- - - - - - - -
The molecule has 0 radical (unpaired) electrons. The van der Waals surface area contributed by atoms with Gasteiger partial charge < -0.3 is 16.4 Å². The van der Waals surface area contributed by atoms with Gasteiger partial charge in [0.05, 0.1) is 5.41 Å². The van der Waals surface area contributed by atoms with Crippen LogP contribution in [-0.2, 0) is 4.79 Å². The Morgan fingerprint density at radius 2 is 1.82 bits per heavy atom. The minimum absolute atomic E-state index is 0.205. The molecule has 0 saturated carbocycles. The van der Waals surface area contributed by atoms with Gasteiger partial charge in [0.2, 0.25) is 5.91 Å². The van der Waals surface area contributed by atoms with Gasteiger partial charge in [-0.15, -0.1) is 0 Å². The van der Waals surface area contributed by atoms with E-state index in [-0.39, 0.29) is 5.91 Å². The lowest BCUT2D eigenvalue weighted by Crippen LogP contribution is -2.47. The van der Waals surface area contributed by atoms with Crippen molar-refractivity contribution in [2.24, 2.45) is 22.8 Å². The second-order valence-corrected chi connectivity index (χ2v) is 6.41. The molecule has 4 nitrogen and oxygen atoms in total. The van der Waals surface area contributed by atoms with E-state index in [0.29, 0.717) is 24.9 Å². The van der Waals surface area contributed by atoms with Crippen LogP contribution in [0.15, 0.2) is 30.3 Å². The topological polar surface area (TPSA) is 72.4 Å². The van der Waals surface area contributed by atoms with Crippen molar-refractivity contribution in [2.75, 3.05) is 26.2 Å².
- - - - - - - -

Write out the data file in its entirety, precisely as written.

The molecule has 0 radical (unpaired) electrons. The van der Waals surface area contributed by atoms with Gasteiger partial charge < -0.3 is 16.4 Å². The van der Waals surface area contributed by atoms with Gasteiger partial charge in [0.05, 0.1) is 5.41 Å². The van der Waals surface area contributed by atoms with Crippen LogP contribution in [-0.2, 0) is 4.79 Å². The Morgan fingerprint density at radius 2 is 1.82 bits per heavy atom. The minimum absolute atomic E-state index is 0.205. The molecule has 0 saturated carbocycles. The van der Waals surface area contributed by atoms with Gasteiger partial charge in [0.2, 0.25) is 5.91 Å². The van der Waals surface area contributed by atoms with Gasteiger partial charge in [-0.15, -0.1) is 0 Å². The van der Waals surface area contributed by atoms with E-state index in [-0.39, 0.29) is 5.91 Å². The lowest BCUT2D eigenvalue weighted by Crippen LogP contribution is -2.47. The van der Waals surface area contributed by atoms with Crippen molar-refractivity contribution in [2.24, 2.45) is 22.8 Å². The second-order valence-corrected chi connectivity index (χ2v) is 6.41. The molecule has 4 nitrogen and oxygen atoms in total. The van der Waals surface area contributed by atoms with E-state index in [0.29, 0.717) is 24.9 Å². The van der Waals surface area contributed by atoms with Crippen LogP contribution in [0.15, 0.2) is 30.3 Å². The topological polar surface area (TPSA) is 72.4 Å². The van der Waals surface area contributed by atoms with Crippen molar-refractivity contribution in [2.75, 3.05) is 26.2 Å².